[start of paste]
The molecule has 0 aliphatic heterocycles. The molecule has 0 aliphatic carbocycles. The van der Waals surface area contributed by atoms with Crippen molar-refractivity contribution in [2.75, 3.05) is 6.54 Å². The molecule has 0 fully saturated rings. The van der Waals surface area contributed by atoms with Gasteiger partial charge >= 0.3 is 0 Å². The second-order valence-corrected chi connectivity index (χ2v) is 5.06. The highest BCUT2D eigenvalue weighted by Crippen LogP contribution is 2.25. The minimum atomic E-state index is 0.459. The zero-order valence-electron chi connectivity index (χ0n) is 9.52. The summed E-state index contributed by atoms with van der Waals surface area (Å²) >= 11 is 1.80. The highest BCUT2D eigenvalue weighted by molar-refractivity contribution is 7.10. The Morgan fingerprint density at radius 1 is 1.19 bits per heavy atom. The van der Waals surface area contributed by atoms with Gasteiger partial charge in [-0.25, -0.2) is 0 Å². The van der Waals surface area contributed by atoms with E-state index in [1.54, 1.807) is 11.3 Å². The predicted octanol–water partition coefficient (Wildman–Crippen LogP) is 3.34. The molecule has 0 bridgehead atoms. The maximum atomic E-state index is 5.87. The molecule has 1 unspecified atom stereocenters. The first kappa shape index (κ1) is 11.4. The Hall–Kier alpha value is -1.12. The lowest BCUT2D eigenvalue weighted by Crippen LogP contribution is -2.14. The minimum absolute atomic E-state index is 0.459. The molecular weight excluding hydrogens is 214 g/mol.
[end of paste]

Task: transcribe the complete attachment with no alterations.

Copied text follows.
The molecule has 0 aliphatic heterocycles. The molecule has 0 aliphatic carbocycles. The van der Waals surface area contributed by atoms with Crippen molar-refractivity contribution in [2.75, 3.05) is 6.54 Å². The molecule has 0 fully saturated rings. The van der Waals surface area contributed by atoms with Gasteiger partial charge >= 0.3 is 0 Å². The second-order valence-corrected chi connectivity index (χ2v) is 5.06. The highest BCUT2D eigenvalue weighted by Crippen LogP contribution is 2.25. The minimum atomic E-state index is 0.459. The zero-order valence-electron chi connectivity index (χ0n) is 9.52. The summed E-state index contributed by atoms with van der Waals surface area (Å²) >= 11 is 1.80. The highest BCUT2D eigenvalue weighted by molar-refractivity contribution is 7.10. The Morgan fingerprint density at radius 1 is 1.19 bits per heavy atom. The van der Waals surface area contributed by atoms with Gasteiger partial charge in [-0.25, -0.2) is 0 Å². The van der Waals surface area contributed by atoms with E-state index in [1.54, 1.807) is 11.3 Å². The predicted octanol–water partition coefficient (Wildman–Crippen LogP) is 3.34. The molecule has 0 bridgehead atoms. The maximum atomic E-state index is 5.87. The molecule has 1 unspecified atom stereocenters. The first kappa shape index (κ1) is 11.4. The Hall–Kier alpha value is -1.12. The lowest BCUT2D eigenvalue weighted by Crippen LogP contribution is -2.14. The minimum absolute atomic E-state index is 0.459. The molecular weight excluding hydrogens is 214 g/mol.